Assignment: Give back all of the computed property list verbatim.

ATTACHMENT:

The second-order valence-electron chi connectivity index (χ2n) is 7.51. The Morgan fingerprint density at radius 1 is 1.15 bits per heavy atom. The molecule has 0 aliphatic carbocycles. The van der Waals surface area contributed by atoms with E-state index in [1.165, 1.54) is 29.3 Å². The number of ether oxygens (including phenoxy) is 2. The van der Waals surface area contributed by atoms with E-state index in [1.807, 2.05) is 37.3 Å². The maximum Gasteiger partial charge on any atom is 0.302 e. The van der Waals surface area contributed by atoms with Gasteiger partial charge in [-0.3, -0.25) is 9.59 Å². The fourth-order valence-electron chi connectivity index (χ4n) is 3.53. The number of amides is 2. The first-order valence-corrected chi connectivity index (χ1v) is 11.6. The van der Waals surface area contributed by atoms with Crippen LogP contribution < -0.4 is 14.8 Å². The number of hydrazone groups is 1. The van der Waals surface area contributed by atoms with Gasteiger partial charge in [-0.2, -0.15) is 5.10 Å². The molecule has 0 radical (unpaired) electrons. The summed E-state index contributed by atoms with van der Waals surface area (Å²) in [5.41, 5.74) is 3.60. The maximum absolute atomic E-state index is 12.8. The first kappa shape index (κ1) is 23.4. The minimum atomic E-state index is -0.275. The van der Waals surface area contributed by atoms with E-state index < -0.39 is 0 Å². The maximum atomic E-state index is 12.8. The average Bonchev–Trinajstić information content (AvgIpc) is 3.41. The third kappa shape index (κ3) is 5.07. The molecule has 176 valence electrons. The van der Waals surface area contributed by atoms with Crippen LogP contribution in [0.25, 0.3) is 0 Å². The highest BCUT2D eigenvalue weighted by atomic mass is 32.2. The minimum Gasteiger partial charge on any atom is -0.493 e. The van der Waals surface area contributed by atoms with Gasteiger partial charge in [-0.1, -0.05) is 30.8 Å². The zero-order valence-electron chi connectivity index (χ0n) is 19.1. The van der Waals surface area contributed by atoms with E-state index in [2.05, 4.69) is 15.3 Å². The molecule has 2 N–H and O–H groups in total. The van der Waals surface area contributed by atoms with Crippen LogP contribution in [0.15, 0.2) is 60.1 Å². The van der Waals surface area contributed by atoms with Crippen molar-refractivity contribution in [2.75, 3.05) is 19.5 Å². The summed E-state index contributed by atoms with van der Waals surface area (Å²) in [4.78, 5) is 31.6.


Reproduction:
The second-order valence-electron chi connectivity index (χ2n) is 7.51. The Morgan fingerprint density at radius 1 is 1.15 bits per heavy atom. The molecule has 0 aliphatic carbocycles. The van der Waals surface area contributed by atoms with E-state index in [1.165, 1.54) is 29.3 Å². The number of ether oxygens (including phenoxy) is 2. The van der Waals surface area contributed by atoms with E-state index in [1.807, 2.05) is 37.3 Å². The maximum Gasteiger partial charge on any atom is 0.302 e. The van der Waals surface area contributed by atoms with Gasteiger partial charge in [-0.3, -0.25) is 9.59 Å². The fourth-order valence-electron chi connectivity index (χ4n) is 3.53. The number of amides is 2. The first-order valence-corrected chi connectivity index (χ1v) is 11.6. The van der Waals surface area contributed by atoms with Crippen LogP contribution < -0.4 is 14.8 Å². The number of hydrazone groups is 1. The van der Waals surface area contributed by atoms with Gasteiger partial charge in [-0.2, -0.15) is 5.10 Å². The molecule has 0 radical (unpaired) electrons. The summed E-state index contributed by atoms with van der Waals surface area (Å²) in [5.41, 5.74) is 3.60. The maximum absolute atomic E-state index is 12.8. The first kappa shape index (κ1) is 23.4. The minimum atomic E-state index is -0.275. The van der Waals surface area contributed by atoms with E-state index < -0.39 is 0 Å². The maximum atomic E-state index is 12.8. The average Bonchev–Trinajstić information content (AvgIpc) is 3.41. The third kappa shape index (κ3) is 5.07. The molecule has 176 valence electrons. The van der Waals surface area contributed by atoms with Crippen LogP contribution in [0.25, 0.3) is 0 Å². The highest BCUT2D eigenvalue weighted by atomic mass is 32.2. The minimum Gasteiger partial charge on any atom is -0.493 e. The van der Waals surface area contributed by atoms with Gasteiger partial charge in [-0.1, -0.05) is 30.8 Å². The zero-order valence-electron chi connectivity index (χ0n) is 19.1. The van der Waals surface area contributed by atoms with E-state index in [2.05, 4.69) is 15.3 Å². The molecule has 2 N–H and O–H groups in total. The van der Waals surface area contributed by atoms with Crippen LogP contribution in [0.15, 0.2) is 60.1 Å². The van der Waals surface area contributed by atoms with Crippen molar-refractivity contribution in [2.75, 3.05) is 19.5 Å². The summed E-state index contributed by atoms with van der Waals surface area (Å²) in [4.78, 5) is 31.6.